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CBN Governor, Godwin Emefiele

Why CBN sacked First Bank Chair Awosika, Otudeko, others

Central Bank of Nigeria (CBN) has given reasons it wielded the big stick on Chairman of First Bank Plc  Mrs. Ibukun Awosika and Chairman of FBN Holdings, Mr. Oba Otudeko.

Some members on the bank’s Board of Directors (BoD) were fixed by the apex bank.

The apex bank reinstated Mr. Sola Adeduntan as the managing director/chief executive offcer (MD/CEO).

Mr. Gbenga Shobo, who the sacked board appointed on Wednesday as managing director-designate, was restored to his former position as deputy managing director.

CBN’s Governor Godwin Emefiele said in Abuja that the decision taken by the CBN management was in line with its powers under the Bank and Other Financial Institutions Act (BOFIA) 2020.

Besides, he said the CBN considered itself a key stakeholder in management changes involving FBN due to the forbearances and close monitoring by the bank over the last five years aimed at stemming the slide in the going concern status of the First Bank.

He said: “It was therefore surprising for the CBN to learn through media reports that the board of directors of FBN, a systemically important bank under regulatory forbearance regime had effected sweeping changes in executive management without engagement and/or prior notice to the regulatory authorities.”

Justifying the CBN intervention, Emefiele said: “The insiders who took loans in the bank, with controlling influence on the board of directors, failed to adhere to the terms for the restructuring of their credit facilities which contributed to the poor financial state of the bank.”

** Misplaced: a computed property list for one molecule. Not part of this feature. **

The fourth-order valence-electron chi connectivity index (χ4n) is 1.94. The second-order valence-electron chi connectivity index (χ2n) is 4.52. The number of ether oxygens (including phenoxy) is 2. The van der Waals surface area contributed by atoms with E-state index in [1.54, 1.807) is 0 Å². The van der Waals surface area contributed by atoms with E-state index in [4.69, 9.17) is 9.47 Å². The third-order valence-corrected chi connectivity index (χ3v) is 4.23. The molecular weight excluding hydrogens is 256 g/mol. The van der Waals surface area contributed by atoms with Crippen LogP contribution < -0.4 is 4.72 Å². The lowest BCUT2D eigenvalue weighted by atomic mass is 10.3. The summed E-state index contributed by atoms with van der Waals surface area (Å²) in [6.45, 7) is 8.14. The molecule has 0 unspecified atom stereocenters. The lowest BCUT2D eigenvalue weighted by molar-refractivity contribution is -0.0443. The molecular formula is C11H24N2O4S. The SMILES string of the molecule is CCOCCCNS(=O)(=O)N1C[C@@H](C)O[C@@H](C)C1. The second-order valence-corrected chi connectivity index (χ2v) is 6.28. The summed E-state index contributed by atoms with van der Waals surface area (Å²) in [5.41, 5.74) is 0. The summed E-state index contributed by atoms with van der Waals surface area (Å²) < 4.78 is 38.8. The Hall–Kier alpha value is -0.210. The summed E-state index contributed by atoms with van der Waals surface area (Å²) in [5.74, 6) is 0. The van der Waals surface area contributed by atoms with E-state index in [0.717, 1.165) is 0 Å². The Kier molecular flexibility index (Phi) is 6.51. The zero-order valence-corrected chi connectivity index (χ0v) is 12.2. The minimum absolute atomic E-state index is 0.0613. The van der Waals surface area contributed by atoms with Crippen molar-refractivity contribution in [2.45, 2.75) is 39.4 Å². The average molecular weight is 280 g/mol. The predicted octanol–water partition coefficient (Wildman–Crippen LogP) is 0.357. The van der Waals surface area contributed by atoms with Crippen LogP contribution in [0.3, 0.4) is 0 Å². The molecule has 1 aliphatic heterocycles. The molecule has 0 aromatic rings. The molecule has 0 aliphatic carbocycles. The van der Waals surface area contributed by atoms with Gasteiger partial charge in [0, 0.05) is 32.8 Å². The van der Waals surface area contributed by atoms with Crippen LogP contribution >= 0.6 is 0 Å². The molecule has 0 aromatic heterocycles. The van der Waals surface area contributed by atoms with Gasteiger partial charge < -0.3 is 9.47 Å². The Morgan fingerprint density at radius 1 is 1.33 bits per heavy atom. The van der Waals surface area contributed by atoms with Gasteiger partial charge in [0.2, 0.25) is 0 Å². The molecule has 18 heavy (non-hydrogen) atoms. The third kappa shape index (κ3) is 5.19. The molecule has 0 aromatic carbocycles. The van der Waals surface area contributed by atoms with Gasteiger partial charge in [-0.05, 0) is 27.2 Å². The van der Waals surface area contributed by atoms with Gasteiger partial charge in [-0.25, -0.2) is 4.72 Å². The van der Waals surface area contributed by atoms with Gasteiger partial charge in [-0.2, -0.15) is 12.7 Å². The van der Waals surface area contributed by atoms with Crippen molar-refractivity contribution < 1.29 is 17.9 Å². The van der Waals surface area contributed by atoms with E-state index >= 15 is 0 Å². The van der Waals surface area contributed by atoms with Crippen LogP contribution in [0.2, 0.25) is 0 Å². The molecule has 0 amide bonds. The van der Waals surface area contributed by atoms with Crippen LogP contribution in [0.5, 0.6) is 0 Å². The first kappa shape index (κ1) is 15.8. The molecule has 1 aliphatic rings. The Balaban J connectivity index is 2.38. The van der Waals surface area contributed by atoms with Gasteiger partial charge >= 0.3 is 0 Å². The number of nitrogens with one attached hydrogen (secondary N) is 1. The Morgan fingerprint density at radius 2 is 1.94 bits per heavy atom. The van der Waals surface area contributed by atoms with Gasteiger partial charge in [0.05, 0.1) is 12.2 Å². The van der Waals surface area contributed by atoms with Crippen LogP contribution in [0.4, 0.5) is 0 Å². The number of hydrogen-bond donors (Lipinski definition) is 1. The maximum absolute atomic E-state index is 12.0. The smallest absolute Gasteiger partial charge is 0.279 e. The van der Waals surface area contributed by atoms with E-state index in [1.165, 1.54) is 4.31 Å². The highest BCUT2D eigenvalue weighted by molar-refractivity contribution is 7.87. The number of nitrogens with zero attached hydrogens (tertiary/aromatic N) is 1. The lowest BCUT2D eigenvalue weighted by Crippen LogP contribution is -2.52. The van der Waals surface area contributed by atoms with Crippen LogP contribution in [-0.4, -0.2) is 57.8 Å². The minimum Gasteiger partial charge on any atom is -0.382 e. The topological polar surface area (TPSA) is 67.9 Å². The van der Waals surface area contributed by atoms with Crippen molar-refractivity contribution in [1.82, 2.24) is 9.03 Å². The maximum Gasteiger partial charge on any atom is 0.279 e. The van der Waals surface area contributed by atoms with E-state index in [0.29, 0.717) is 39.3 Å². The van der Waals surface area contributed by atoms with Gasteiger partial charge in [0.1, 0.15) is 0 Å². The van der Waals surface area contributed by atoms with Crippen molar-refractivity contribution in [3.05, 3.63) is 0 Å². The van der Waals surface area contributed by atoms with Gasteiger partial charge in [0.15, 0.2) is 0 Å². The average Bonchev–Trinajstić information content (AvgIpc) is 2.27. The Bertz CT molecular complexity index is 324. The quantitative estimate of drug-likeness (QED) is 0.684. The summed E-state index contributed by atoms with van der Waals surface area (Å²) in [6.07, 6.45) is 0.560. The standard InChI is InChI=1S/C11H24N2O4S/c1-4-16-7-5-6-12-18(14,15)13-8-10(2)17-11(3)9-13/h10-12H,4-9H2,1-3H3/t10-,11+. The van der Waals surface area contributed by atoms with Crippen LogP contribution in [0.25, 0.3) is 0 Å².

The CBN appointed replacements for those sacked.

It named Mr. Remi Babalola as replacement for Otudeko (FBN Holdings Chairman) and Tunde Hassan-Odukale as Mrs. Awosika’s replacement FBN (Chairman).

Other directors announced into the reconstituted Board are: Dr. Fatade Abiodun Oluwole; Kofo Dosekun; Remi Lasaki; Dr. Alimi Abdulrasaq; Ahmed Modibbo; Khalifa Imam; Sir Peter Aliogo and UK Eke.

The CBN listed Tokunbo Martins; Uche Nwokedi; Adekunle Sonola; Isioma Ogodazi; Ebenezer Olufowose and Ishaya Elijah B. Dodo as directors.

Remi Oni and Abdullahi Ibrahim were named executive directors.

Emefiele said: “The CBN’s recent target examination as at December 31, 2020 revealed that insider loans were materially non-compliant with restructure terms (e.g. non perfection of lien on shares/collateral arrangements) for over three years despite several regulatory reminders.

“The bank (FBN) has not also divested its non-permissible holdings in non-financial entities in line with regulatory directives.”

First Bank of Nigeria, Emefiele said, was gradually working its way out of the dire situation it found itself before 2016 but the belligerence of some board members forced its hands.

The CBN boss said: “The bank maintained healthy operations up until 2016 financial year when the CBN’s target examination revealed that the bank was in grave financial condition with its capital adequacy ratio (CAR) and non-performing loans ratio (NPL) substantially breaching acceptable prudential standards.